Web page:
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Modern HungersFood and Power in Twentieth-Century Germany$
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Alice Weinreb

Print publication date: 2017

Print ISBN-13: 9780190605094

Published to Oxford Scholarship Online: June 2017

DOI: 10.1093/acprof:oso/9780190605094.001.0001

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The Geopolitics of Total War

The Geopolitics of Total War

Food in the First World War

Chapter:
(p.13) 1 The Geopolitics of Total War
Source:
Modern Hungers
Author(s):

Alice Weinreb

Publisher:
Oxford University Press
DOI:10.1093/acprof:oso/9780190605094.003.0002

This chapter looks at the ways in which food was crucial to the waging of the First World War, exploring the links between military and agricultural technologies, the invention of nitrogen fixing by German chemist Fritz Haber, and the British use of the Hunger Blockade to defeat Germany. These developments meant that the war left a lasting legacy on the world’s food economy. The chapter argues that the current system of international food aid, developed by Herbert Hoover to feed first Belgium and then Germany during the conflict, is one of the most important legacies of the First World War. It also argues that Germany’s experiences of hunger during the war shaped the charged political atmosphere of the Weimar Republic, pushing the population toward extremism and ultimately paving the way for the rise of Hitler.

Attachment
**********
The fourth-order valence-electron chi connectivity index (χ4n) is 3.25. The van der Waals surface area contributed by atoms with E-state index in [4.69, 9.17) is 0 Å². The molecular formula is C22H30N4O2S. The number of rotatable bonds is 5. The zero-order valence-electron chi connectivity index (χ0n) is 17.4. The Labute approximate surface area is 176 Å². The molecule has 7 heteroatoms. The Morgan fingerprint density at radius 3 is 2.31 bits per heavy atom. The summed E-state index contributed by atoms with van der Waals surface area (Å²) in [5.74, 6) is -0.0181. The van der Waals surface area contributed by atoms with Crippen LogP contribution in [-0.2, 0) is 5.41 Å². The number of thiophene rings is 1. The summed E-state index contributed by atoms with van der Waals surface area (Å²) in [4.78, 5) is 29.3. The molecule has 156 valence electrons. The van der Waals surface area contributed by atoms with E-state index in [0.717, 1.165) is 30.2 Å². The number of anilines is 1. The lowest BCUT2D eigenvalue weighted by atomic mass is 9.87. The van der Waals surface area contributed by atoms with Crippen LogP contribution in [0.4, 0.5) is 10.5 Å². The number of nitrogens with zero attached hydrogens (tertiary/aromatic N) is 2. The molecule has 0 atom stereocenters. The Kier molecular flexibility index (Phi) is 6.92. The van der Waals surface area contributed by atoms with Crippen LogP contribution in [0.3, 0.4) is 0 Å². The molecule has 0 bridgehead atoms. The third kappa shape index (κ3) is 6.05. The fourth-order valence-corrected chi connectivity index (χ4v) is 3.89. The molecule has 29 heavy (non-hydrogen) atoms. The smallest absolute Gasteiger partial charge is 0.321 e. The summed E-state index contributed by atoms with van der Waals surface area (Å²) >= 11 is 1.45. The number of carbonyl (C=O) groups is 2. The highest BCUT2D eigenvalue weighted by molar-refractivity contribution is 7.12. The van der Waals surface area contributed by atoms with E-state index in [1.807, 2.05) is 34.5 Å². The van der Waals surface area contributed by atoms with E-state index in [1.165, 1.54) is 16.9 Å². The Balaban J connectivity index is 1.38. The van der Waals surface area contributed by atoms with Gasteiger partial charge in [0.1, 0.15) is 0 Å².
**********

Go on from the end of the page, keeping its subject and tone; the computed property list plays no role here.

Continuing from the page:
Keywords:   First World War, nitrogen fixing, humanitarianism, Herbert Hoover, food aid, Hunger Blockade, Weimar Republic, hunger

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